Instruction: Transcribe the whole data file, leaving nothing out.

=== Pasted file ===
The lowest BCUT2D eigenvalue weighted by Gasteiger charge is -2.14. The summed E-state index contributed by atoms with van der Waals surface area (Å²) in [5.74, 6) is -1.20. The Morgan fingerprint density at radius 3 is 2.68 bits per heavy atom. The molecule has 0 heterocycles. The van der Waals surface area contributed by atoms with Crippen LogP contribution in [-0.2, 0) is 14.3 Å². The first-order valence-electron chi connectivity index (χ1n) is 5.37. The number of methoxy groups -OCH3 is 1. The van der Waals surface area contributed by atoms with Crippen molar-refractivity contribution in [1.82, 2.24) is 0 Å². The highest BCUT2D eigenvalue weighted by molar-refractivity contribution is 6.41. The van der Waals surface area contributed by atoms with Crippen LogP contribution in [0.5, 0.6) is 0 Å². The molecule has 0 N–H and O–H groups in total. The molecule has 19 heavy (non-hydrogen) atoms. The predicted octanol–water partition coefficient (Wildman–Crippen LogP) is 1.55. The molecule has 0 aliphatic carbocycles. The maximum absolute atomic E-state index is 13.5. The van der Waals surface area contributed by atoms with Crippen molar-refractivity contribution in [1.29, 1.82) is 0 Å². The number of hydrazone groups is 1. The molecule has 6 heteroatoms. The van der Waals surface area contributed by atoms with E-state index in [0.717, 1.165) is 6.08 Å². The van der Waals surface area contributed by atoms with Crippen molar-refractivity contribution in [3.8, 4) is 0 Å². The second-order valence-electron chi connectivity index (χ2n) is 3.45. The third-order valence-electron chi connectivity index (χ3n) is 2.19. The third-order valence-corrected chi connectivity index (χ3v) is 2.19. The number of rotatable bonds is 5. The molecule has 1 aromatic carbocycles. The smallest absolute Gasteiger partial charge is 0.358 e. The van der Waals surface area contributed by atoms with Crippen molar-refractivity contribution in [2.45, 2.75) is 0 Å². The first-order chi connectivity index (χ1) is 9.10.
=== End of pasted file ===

The lowest BCUT2D eigenvalue weighted by Gasteiger charge is -2.14. The summed E-state index contributed by atoms with van der Waals surface area (Å²) in [5.74, 6) is -1.20. The Morgan fingerprint density at radius 3 is 2.68 bits per heavy atom. The molecule has 0 heterocycles. The van der Waals surface area contributed by atoms with Crippen LogP contribution in [-0.2, 0) is 14.3 Å². The first-order valence-electron chi connectivity index (χ1n) is 5.37. The number of methoxy groups -OCH3 is 1. The van der Waals surface area contributed by atoms with Crippen molar-refractivity contribution in [1.82, 2.24) is 0 Å². The highest BCUT2D eigenvalue weighted by molar-refractivity contribution is 6.41. The van der Waals surface area contributed by atoms with Crippen LogP contribution in [0.5, 0.6) is 0 Å². The molecule has 0 N–H and O–H groups in total. The molecule has 19 heavy (non-hydrogen) atoms. The predicted octanol–water partition coefficient (Wildman–Crippen LogP) is 1.55. The molecule has 0 aliphatic carbocycles. The maximum absolute atomic E-state index is 13.5. The van der Waals surface area contributed by atoms with Crippen molar-refractivity contribution in [1.29, 1.82) is 0 Å². The number of hydrazone groups is 1. The molecule has 6 heteroatoms. The van der Waals surface area contributed by atoms with E-state index in [0.717, 1.165) is 6.08 Å². The van der Waals surface area contributed by atoms with Crippen molar-refractivity contribution in [3.8, 4) is 0 Å². The second-order valence-electron chi connectivity index (χ2n) is 3.45. The third-order valence-electron chi connectivity index (χ3n) is 2.19. The third-order valence-corrected chi connectivity index (χ3v) is 2.19. The number of rotatable bonds is 5. The molecule has 1 aromatic carbocycles. The smallest absolute Gasteiger partial charge is 0.358 e. The van der Waals surface area contributed by atoms with Crippen molar-refractivity contribution in [2.45, 2.75) is 0 Å². The first-order chi connectivity index (χ1) is 9.10.